I found 9 Years for clarinet, cello and piano by Chan Ji Kim to be one of the highlights of this collection. Kim is from Korea and presently teaches theory and composition at Eastern Florida State College. Her music is lively and attractive and seems to also speak to the music and moods of her native culture. In this case, the title refers to her first teacher in America, Dr. Ron Mazurek, and the number of years she studied with him. The music is heartfelt, mournful and even a bit “angry” in places but this piece is a solid addition to what is already a very rich oeuvre for this trio combination.

Three Etudes for Piano by Leonard Mark Lewis is quite a different deal. This is a fairly conventional, straight forward technical showpiece that will impress pianists and lovers of piano music equally. I have heard a bit of Lewis’ wind ensemble music before and find his style open, approachable and attractive. Lewis is a professor of composition and theory at Winthrop University in South Carolina.

Aleksander Sternfeld-Dunn is a young San Francisco area native who teaches at Wichita State University, Kansas. His Sonata for Alto Saxophone and Piano is a very catchy three movement work that showcases the soloist and the pianist in a quite collaborative manner. His language is tonal but bold. There are many very attention-getting contrasts in the dynamics, the range and the rhythmic intensity of the work. I think this is one of the better modern works for saxophone to be heard in recent years, in an era where contemporary concert saxophone is becoming very popular thanks to some excellent cutting-edge performers and composers.

Apparitions by Piotr Szewczyk is another sharp turn in a different direction. Szewczyk is a top notch concert violinist from Poland who plays in the Jacksonville Symphony and is founder of the Violin Futura Project which assists and promotes young performers. As a composer he is a life-long advocate of contemporary music both here and abroad. His Apparitions for violin, flute, clarinet, cello and percussion is a buoyant, fairly short work that is flighty, lyrical and filled with a nervous energy in places. Stylistically, it touches the parameters of jazz and minimalism but is really quite unique and fun to listen to.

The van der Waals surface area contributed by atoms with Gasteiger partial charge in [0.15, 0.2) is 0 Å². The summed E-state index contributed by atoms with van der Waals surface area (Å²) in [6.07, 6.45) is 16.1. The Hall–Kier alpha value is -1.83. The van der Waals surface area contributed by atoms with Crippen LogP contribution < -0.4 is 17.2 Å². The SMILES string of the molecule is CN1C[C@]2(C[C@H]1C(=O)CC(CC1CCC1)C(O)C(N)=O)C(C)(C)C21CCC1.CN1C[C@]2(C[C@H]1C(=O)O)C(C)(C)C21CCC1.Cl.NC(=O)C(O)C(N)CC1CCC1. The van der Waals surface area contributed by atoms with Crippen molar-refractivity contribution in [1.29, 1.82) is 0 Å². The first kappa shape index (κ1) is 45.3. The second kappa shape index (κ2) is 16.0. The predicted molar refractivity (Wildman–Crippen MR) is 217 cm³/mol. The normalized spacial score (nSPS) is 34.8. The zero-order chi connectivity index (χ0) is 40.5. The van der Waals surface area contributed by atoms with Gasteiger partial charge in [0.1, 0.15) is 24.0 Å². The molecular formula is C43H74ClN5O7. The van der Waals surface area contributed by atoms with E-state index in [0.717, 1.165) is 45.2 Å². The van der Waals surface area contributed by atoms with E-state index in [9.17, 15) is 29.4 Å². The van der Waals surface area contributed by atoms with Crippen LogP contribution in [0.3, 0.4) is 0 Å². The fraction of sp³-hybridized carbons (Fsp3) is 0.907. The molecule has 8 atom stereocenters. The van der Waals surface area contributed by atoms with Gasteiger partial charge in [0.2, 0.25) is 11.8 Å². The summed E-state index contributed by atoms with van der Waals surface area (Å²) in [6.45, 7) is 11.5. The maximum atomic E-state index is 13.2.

This nice collection closes with Daughter’s Lullaby for soprano and orchestra by pianist and composer Alan Chan. Many of Chan’s works are reflective of his own culture as a Korean-American in California. Daughter’s Lullaby is actually the second of a two song set for soprano (with Mother’s Lament) after poetry by Nicky Schildkraut. This brief but atmospheric exploration of the emotional conflict of a child torn between the instinct to know her biological parents and her bitterness at having been abandoned by them is nearly too short and comes to a close rather suddenly. The two songs as a pair comprise under ten minutes and I would really have liked to hear the whole as this song is quite interesting and sounds both nostalgic and bitter at once.

As in most of these contemporary compilation albums there is a huge diversity of styles but all the works seem very solid in their own way. I was most taken with the selections by Kim, Sternfeld-Dunn and Chan. I think there is certainly an audience for each of these pieces and, just like the Society of Composers, Inc., I believe all new music deserves to heard. Kudos to this organization and once again to Navona for making this available and in their continuously useful interactive CD format.

—Daniel Coombs